Such an approach, of course, is still a spiritual work-in-progress for we Sox fans, who each year find it more difficult to imagine a Red Sox World Series championship with the naked, three-dimensional mind. It's like trying to imagine what a quark smells like, or what it feel like to walk through a brick wall.
However, tonight I am taking a risk. For the first time in my life, I will watch a Red Sox-Yanquis game with a Yanquis fan--in this fan's home, no less. And this might be the Yanqui clincher. Shelly and I will watch the game at the home of a newfound friend and neighbor, and New York City expatriate, Ruth, whom I met just last week when she hissed at my Red Sox cap as I jogged through our neighborhood. That night, twenty-four hours before the start of this series, at the corner of Wood and Wabansia Streets--as Ruth's Eskimo Collie pup, Jack, tried mightily to pull her across the street--Ruth and I agreed amicably that this series would make grand history. We decided to dare the geometric boundaries of everyday Red Sox-Yanquis conflict and watch one of the playoff games together. This past weekend, Shelly and I saw Ruth perform at a neighborhood piano bar, Davenport's, and we three decided that tonight, Monday, we would eat pizza and watch the game.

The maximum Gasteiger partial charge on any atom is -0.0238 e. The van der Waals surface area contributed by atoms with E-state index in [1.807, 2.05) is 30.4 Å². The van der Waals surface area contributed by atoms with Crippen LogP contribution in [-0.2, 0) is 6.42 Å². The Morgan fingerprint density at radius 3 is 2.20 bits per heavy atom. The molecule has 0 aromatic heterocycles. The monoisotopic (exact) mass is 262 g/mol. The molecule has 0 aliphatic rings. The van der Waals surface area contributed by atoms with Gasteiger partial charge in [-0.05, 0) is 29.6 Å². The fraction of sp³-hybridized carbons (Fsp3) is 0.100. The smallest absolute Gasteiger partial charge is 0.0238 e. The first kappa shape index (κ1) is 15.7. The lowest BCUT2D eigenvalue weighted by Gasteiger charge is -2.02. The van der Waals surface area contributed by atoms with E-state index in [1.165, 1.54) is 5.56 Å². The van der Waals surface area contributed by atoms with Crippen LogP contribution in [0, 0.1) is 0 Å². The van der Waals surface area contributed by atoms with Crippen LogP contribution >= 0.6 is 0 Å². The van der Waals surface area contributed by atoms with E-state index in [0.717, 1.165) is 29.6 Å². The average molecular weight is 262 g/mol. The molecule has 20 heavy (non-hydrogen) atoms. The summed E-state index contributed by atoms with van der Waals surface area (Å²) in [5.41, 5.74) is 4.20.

By the last week of the term, Richie had grown tired of my Bosox blabbing. He challenged me to a one-dollar bet that the Yanquis would overtake the Sox by season's end. This was my first male-male baseball rivalry, one of many I would endure with Yanqui fans over the years. No one forgets their first time. I smugly shook Richie's hand, and we became male-male rivals.